Study design and population. The study groups, study procedures and statistical analysis were previously described in detail [16, 17], and the presented results are part of a bigger project [1820]. Briefly, the study was conducted among 46 non-diabetic men. Anthropometric measurements (body weight, height, and calculated BMI), and percentage of adipose tissue (bioimpedance method, InBody, InBody 220, Biospace, Korea) were performed. The participants were randomly divided into two groups. Each group included men with normal body weight (BMI < 25 kg/m2) and overweight/obesity (BMI > 25 kg/m2) (Table 1). The study was carried out by the crossover method. The subjects received standardized isocaloric (450 kcal) meals with different contents of basic nutrients during two subsequent visits (Fig. 1). Group I: 11 men with normal body weight (N1) and 12 subjects with overweight/obesity (O/O1) received a high-carbohydrate/fat-free meal (HC-meal, Nutridrink Fat Free, Nutricia, Poland) and a normo-carbohydrate/high-protein meal (NC-meal, Cubitan, Nutricia, Poland); and Group II: 12 men with normal body weight (N2), and 11 subjects with overweight/obesity(O/O2) received the high-carbohydrate/fat-free meal (HC-meal, Nutridrink Fat Free, Nutricia, Poland) and a high-fat/low-carbohydrate meal (HF-meal, Calogen, Nutricia, Poland). The energy and macronutrient contents for all meals are presented in Table 2. The study duration was approximately 3 weeks and included a screening visit and two meal challenge test visits, during which participants received the test meals, with 1–2 week intervals between tests. Subjects were asked to maintain their usual diet and lifestyle throughout the study. After at least 12-h fasting, at approximately 08.00–08.30 AM, all anthropometric measurements were performed, and a cannula was inserted into the vein. To determine leptin and ghrelin concentrations, which were used for leptin/ghrelin ratio calculations, venous blood was collected immediately prior to meal intake (0 min), and at 30, 60, 120, 180 and 240 min after meal intake.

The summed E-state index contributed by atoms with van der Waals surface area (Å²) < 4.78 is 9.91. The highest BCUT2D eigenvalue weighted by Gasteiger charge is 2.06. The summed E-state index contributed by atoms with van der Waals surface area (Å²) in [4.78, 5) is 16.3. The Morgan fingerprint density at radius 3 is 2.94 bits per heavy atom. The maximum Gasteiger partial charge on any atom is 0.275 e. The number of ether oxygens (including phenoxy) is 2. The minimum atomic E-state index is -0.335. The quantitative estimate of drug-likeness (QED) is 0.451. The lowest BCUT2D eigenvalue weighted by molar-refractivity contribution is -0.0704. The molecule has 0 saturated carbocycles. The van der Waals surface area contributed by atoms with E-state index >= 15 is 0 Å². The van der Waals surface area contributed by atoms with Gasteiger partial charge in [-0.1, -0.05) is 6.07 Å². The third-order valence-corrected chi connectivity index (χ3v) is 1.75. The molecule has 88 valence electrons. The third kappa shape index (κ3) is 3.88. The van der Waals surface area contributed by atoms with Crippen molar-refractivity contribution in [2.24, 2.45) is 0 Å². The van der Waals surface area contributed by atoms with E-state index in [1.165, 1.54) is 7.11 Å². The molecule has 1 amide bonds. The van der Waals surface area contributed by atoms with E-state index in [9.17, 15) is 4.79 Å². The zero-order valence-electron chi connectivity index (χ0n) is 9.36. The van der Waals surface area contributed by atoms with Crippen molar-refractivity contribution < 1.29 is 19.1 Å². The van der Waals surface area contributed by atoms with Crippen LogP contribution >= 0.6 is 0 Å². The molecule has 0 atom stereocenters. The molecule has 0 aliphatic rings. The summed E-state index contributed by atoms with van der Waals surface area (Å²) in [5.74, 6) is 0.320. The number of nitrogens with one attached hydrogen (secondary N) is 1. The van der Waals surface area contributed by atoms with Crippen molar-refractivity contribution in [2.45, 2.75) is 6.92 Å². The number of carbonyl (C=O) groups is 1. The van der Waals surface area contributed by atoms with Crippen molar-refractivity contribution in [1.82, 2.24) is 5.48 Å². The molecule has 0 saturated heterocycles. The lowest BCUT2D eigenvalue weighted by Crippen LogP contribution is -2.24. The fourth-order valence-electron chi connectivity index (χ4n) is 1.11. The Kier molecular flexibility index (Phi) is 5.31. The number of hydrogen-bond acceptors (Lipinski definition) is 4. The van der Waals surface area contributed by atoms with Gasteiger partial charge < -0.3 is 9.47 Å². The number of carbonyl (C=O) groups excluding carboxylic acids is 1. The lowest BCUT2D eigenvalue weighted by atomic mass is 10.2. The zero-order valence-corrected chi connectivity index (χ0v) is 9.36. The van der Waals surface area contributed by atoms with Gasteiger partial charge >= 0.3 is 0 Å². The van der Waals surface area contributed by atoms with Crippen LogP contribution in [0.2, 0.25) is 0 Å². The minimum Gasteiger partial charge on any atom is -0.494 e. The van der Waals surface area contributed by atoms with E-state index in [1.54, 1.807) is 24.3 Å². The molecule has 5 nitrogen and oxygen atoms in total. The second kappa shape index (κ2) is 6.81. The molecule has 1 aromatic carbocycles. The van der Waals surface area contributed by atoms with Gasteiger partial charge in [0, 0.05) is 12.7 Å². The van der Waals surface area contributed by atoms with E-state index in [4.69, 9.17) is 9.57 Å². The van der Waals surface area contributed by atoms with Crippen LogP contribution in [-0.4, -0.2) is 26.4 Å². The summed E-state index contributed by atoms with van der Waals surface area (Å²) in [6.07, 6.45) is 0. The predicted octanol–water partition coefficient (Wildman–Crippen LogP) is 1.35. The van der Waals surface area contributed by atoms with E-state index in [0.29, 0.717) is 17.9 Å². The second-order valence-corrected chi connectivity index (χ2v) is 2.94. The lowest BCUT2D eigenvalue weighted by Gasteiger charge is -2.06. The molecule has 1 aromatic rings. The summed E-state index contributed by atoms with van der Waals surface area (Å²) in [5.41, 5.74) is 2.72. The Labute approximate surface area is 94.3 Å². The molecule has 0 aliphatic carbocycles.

Table 1

Study population characteristics

 

Normal body weight men

Overweight/obese men

p-value

Group I

n

11

12

 

Age (years)

33 ± 2

40 ± 2

0.01

BMI (kg/m2)

23.8 ± 0.5

31.4 ± 1.5

0.0002

Body fat content (%)

17.9 ± 1.0

28.6 ± 1.7

0.00003

Group II

n

12

11

 

Age (years)

33 ± 3

36 ± 3

0.24

BMI (kg/m2)

23.9 ± 0.2

33.7 ± 2.2

0.000001

Body fat content (%)

18.6 ± 1.5

31.9 ± 2.7